Space Invaders: When Paul Pott left the band, we needed a replacement. Dora, Dennis' wife, has been playing together with Dennis in Space for a very long time. So it was a well-rehearsed rhythm section. Dora had already helped out with us a few times before she joined. Sunhair too. So we already knew that this would work. It's clear that with the changes, our sound is already changing a bit. Each individual brings their own sounds and vibes.
eclipsed: Even if you don't like to hear it anymore: How did Corona limit you and how did you survive Corona as a band?
Space Invaders: It's hard to be consistent when a band can't do concerts. But Dennis had the idea to go into the studio together to record material. That was good for our cohesion
eclipsed: You all have other projects going on, for example with Space and Bang. How do you get back together with Space Invaders? When does anyone say "let's do something again?"
Space Invaders: Normally we get a booking request and collectively we decide if we do it or not. We don't have to play as many gigs as possible. We like to play cool gigs at special, magical places. Fixed band structures are unusual in our genre, we often just let ourselves drift. The music and the fun of the flow are in the foreground for us.
eclipsed: As with the last album "Ayakashi", Dennis also made the cover himself. Dennis must also be behind the graphic designers of www.graphik-gockel.de , right?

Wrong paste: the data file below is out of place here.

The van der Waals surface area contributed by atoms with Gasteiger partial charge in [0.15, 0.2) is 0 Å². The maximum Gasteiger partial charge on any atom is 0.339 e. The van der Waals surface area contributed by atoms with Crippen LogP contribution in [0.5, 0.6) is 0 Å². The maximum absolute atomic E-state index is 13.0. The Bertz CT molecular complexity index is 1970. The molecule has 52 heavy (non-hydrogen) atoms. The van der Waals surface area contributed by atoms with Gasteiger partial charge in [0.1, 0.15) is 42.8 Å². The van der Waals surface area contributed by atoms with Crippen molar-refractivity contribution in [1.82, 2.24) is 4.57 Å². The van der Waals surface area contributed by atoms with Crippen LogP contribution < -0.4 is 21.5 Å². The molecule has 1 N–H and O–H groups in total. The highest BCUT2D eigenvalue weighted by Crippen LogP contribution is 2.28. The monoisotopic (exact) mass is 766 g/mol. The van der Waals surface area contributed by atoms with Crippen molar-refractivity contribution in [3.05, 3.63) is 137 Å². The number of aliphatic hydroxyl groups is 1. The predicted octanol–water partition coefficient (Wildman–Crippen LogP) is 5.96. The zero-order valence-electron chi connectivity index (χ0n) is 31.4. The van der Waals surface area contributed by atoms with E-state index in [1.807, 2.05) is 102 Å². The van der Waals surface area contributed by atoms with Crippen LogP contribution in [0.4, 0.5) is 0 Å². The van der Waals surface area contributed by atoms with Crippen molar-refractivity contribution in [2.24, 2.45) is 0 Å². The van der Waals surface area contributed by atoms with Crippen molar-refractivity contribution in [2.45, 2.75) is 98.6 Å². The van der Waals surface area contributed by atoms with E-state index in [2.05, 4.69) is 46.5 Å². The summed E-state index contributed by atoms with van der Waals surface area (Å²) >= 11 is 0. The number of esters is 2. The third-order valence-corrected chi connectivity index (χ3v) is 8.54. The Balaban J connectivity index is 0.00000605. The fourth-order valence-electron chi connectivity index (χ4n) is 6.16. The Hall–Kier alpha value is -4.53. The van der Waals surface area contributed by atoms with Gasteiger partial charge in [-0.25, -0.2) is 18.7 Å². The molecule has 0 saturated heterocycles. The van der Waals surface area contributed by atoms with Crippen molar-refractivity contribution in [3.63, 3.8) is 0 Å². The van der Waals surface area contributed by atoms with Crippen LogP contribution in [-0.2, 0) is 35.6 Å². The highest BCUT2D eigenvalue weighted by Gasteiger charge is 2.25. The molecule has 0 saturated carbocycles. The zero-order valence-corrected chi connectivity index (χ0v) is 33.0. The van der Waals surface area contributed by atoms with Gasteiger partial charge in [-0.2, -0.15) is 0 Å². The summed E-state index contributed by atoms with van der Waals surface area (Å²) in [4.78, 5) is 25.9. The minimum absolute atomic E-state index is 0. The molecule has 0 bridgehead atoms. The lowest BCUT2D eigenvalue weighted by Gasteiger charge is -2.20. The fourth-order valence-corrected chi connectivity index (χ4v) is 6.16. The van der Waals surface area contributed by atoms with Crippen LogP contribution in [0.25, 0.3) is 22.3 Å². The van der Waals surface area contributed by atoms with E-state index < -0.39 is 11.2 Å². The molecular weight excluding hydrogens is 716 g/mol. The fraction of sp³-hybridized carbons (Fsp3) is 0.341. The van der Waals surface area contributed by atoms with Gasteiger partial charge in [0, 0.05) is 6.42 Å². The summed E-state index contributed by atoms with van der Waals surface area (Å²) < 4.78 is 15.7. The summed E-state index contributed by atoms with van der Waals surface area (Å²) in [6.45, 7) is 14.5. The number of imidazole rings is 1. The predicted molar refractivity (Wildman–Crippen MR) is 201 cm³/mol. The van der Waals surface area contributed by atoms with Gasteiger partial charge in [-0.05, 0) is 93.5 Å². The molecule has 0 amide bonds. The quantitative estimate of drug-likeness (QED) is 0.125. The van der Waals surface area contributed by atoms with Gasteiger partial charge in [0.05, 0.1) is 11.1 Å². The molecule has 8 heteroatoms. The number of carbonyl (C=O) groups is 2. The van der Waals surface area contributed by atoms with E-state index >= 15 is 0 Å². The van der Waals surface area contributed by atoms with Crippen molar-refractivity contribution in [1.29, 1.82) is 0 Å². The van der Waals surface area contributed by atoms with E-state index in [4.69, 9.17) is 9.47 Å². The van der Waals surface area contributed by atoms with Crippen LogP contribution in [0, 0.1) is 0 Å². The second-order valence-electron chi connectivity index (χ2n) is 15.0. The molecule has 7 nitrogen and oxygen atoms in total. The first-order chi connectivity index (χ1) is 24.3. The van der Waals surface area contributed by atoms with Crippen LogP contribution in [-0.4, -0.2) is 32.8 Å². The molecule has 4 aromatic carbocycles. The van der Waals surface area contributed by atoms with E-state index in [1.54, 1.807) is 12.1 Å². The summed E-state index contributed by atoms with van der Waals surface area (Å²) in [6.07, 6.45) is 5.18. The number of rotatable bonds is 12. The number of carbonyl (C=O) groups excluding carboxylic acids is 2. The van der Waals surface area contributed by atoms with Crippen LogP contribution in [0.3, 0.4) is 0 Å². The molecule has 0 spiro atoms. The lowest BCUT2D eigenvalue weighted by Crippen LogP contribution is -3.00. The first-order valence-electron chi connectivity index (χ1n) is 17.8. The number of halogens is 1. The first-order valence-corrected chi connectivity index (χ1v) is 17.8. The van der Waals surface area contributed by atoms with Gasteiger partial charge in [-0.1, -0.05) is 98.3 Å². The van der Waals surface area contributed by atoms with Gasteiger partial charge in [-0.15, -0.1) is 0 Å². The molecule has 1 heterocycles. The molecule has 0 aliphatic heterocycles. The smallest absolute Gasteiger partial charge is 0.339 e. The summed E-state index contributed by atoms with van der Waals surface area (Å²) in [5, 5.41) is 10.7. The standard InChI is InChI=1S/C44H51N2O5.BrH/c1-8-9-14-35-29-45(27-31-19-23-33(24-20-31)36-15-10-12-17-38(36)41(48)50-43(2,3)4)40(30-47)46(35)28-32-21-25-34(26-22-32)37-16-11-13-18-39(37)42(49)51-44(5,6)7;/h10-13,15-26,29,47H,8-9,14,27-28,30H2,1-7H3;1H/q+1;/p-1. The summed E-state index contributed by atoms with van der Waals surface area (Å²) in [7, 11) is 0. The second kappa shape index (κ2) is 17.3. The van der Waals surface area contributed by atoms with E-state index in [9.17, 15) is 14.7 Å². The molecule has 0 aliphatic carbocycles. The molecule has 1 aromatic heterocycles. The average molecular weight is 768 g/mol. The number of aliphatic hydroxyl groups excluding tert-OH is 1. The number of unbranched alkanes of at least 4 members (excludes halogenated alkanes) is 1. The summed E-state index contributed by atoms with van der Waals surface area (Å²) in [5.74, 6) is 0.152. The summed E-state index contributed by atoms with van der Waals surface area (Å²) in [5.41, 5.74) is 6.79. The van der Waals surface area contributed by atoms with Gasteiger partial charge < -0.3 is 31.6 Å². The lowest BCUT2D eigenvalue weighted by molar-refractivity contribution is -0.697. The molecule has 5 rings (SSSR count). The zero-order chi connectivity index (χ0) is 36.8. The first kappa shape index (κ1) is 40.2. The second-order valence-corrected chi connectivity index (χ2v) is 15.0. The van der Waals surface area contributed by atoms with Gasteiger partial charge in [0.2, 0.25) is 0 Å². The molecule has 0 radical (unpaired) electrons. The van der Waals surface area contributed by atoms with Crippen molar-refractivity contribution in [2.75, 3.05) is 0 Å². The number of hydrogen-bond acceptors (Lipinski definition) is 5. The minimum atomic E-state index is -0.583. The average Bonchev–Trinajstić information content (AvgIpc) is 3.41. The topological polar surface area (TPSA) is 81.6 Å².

Space Invaders: Yes, Dennis is a graphic artist by trade and also a gifted painter and sprayer. The album title came from Dennis and was there before the painting. There is a little story about this: At a psychedelic festival there was a guy running around who had outed himself as a shaman. But he didn't realize that everyone at the festival was a wizard, a shaman and a healer. Each in his own métier. Everyone who can feel magic, can (be)enchant. The music and the nature are our magic meadows
eclipsed: How do you judge the local psych/space scene with the different bands and festivals? Do you feel a kind of "together"? Is it one big family?
Space Invaders: Psychedelica is an experience, not a genre of music. Psychonauts are a species of their own and in many ways related to each other. We know a lot of musicians and bands and to some extent we are connected. A big family with many different experiences.
*** Interview: Bernd Sievers